Susan

Your jeans are the baggy kind,

With ripped knees,

And frayed cuffs,

And your hair,

Is the prettiest brown,

Black,

Barely going past your shoulders.

You often wear white cotton t-shirts,

Which are always stained,

By ink at the end of the day,

From your black typewriter,

With yellowed keys,

And well-oiled metal parts.

You have a black yarn bracelet,

On your left wrist,

Which has one word,

“Evoke.”

Your bedroom,

Is a wonderful mess of old books,

Thick paper,

With half-finished calligraphy quotes,

And thick knitted socks.

Old mugs that once held hot cocoa,

And warm milk,

Sit on your desk,

And your favorite,

Once-white chunky crocheted blanket,

It hung over the desk chair.

Thick and squat mason jars,

Hold your collection of pens,

With varying points,

Of thickness,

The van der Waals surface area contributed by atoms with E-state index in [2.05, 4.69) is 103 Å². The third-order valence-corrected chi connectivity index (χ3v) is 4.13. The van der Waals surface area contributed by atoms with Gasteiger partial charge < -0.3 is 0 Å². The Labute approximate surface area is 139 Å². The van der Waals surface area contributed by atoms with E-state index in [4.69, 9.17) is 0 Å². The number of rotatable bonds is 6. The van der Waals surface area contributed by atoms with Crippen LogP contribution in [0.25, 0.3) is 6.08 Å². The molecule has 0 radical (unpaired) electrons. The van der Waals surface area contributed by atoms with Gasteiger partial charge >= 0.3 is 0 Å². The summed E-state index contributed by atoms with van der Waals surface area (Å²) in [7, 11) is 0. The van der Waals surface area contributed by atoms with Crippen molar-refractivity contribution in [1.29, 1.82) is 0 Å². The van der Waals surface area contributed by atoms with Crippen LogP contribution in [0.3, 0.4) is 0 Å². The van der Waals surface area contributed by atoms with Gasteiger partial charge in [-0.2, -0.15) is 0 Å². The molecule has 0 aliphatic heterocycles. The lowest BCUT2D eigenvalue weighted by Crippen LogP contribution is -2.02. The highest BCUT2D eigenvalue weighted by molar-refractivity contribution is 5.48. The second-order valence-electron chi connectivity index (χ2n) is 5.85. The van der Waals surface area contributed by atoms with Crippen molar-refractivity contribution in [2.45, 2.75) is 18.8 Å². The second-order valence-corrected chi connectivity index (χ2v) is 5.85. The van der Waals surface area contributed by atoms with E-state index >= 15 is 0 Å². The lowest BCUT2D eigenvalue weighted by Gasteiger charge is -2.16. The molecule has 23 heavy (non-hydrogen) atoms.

In colors like deep ruby red,

And inky midnight black.

One mason jar,

Which is slightly dusty,

Holds a few arrows,

From your old archery contests,

And an old hunting horn,

From your great-grandfather,

Sits on a cluttered bookshelf.

A paperweight of a ship,

Pins down a few stray papers,

On one side of your desk,

While half-finished projects,

Occupy the other half.

There is some sort,

Of method to this madness,

Because you find your way around,

With practiced ease.

And you seem to always,

Drift back to one project,

Which you are working on,

In a ruby red pen,

With a thin tip,

As you write,

“Don’t let your happiness,

Depend on something,

You may lose.”

By C.S. Lewis.

And you know,

That as soon as it is finished,

It will be shoved into the spare room,

In the eves of the house,

Because your wall,

Only has enough room,

For so much,

And it is already full,

Of poetry,

Quotes,

And illustrations,

About a land,

Which you only find,

Inside your head.

 

 

 

 

 

 

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